Alexandre Domingue and Roxanne Sayegh
The rumour mill had been brewing for months: a new movie theatre was opening in Mile End.
The boarded up windows were an encouraging sign, but information was scarce. It dribbled out in March, aiming for a spring opening that came and went. Finally, Cinéma Moderne’s café opened up earlier in the summer, but this new cinema was lacking… well, the cinema part. The brainchild of Alexandre Domingue (owner of the post-production house Post-Moderne, which sits atop the cinema on St-Laurent between Laurier and Fairmount) and Roxanne Sayegh (a film programmer and festival director who was executive director of RIDM between 2010 and 2015), Cinéma Moderne is poised to open by the time you read these lines — but Domingue and Sayegh make it clear it’s been a long time coming.
“The motivation was to create a space for meeting and for discovery,” says Sayegh. “A place where we could show international films, organize retrospectives, present films that are a little more ‘difficult’ for other rooms. I wanted to make a micro-cinema that allowed for something more intimate — take the best aspects of a festival and keep it going all year.”
Building the cinema in what used to be a tanning salon proved to be an enormous investment of time and resources. Domingue even wound up purchasing the building when the landlord showed reticence at renting the whole thing out to a single tenant. “I have been dreaming about opening a theatre for 25 years,” says Domingue. “Five years ago, I rented a space to open a theatre from a guy who was a little nuts; I figured that instead of pouring money into it only to get kicked out, I’d try it on my own. Roxanne approached me separately with an idea to open a theatre in Mile End.”
“I thought it would be cheaper — it wasn’t,” laughs Sayegh. “We worked on it for three years but we didn’t even have an address until a year ago. Months went by and we talked about it, but it remained very embryonic. On my end, I took a business class. I did market surveys. I approached institutions about potential funding and so on. But Alexandre had been dreaming about it, too. People who know both of us even said we should work on it together! We have different backgrounds — I was in production and distribution, I worked in festival settings for seven years. After working in festivals, I knew I wanted to open something permanent. I thought Montreal needed one.”
“More than one!” says Domingue.
The one-room theatre seats 54 people and is outfitted with state of the art projection and sound systems. (There are 37 speakers in the room — nearly as many speakers as there are seats!) Though the room will also serve as a post-production facility for colour-correcting in its off hours, Sayegh and Domingue plan on having movies playing every day and experimenting with several modes of distribution, including having, say, 15 screenings of a new movie spread over an entire year.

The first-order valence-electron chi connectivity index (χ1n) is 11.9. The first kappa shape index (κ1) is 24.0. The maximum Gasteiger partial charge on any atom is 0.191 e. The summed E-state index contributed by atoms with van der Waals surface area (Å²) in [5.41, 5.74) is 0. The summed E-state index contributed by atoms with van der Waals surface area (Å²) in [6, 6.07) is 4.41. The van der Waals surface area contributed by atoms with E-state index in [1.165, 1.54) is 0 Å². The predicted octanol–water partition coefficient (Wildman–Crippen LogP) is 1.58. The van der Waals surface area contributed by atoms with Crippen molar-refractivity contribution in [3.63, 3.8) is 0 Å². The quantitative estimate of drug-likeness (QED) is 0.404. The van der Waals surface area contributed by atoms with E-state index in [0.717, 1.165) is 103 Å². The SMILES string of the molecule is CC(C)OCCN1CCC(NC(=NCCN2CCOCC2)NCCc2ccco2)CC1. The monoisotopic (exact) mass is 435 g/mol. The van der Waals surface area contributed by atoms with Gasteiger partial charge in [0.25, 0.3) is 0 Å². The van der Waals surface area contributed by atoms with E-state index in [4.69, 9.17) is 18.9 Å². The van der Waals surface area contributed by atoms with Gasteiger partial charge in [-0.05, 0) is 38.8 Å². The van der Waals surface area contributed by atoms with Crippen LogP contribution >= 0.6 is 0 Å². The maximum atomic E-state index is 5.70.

“If you look at the current distribution model for Québécois movies, they stay on screens for two, maybe three weeks, and they disappear,” says Domingue. “At Post-Moderne, we work on about 30 features, 40 shorts and roughly 40 documentaries within a year. People ask the directors where they can see their films, but they stay in theatres for two weeks tops! There’s all this publicity and this word-of-mouth that happens, but once that hits its peak, the movie’s off screens.”
The café and theatre are also fully licensed, meaning you get a beer or glass of wine in the bar out front and bring it with you into the movie.
As far as programming goes, Sayegh favours a far-reaching approach. Where some rep and micro-cinemas thrive on cult obscurities and others on arthouse, Cinéma Moderne aims for variety. “We bring in a little bit of everything we’ve seen in Toronto, in New York, in Europe…” says Sayegh. “We want to make a mish-mash of it all, one that represents cinephilia in Montreal but also strives to bring it further. It’s not the kind of programming that can be easily summed up. (…) The goal isn’t to have another ciné-club; Montreal already has many ciné-clubs run by people who know how to program. I thought we needed a professional quality room that’s open every day.”
Cinéma Moderne will serve as the exclusive Film POP venue during POP Montreal, but amongst announced screenings are film that got blink-and-missed releases like Borg vs. McEnoe (Sept. 17 at 9 p.m.) and Alain Gomis’s Félicité (which screened at FNC last year; it screens again on Sept. 19 at 9 p.m.) as well as exclusives like Guy Maddin’s The Green Fog (screening Sept. 22 at 5:30 p.m.) and a screening of Maxime Giroux’s La grande noirceur, which had its world premiere at TIFF last week. ■
Cinéma Moderne (5150 St-Laurent) is open as of today, Sept. 17. Visit their website for more information, including scheduling and ticket prices.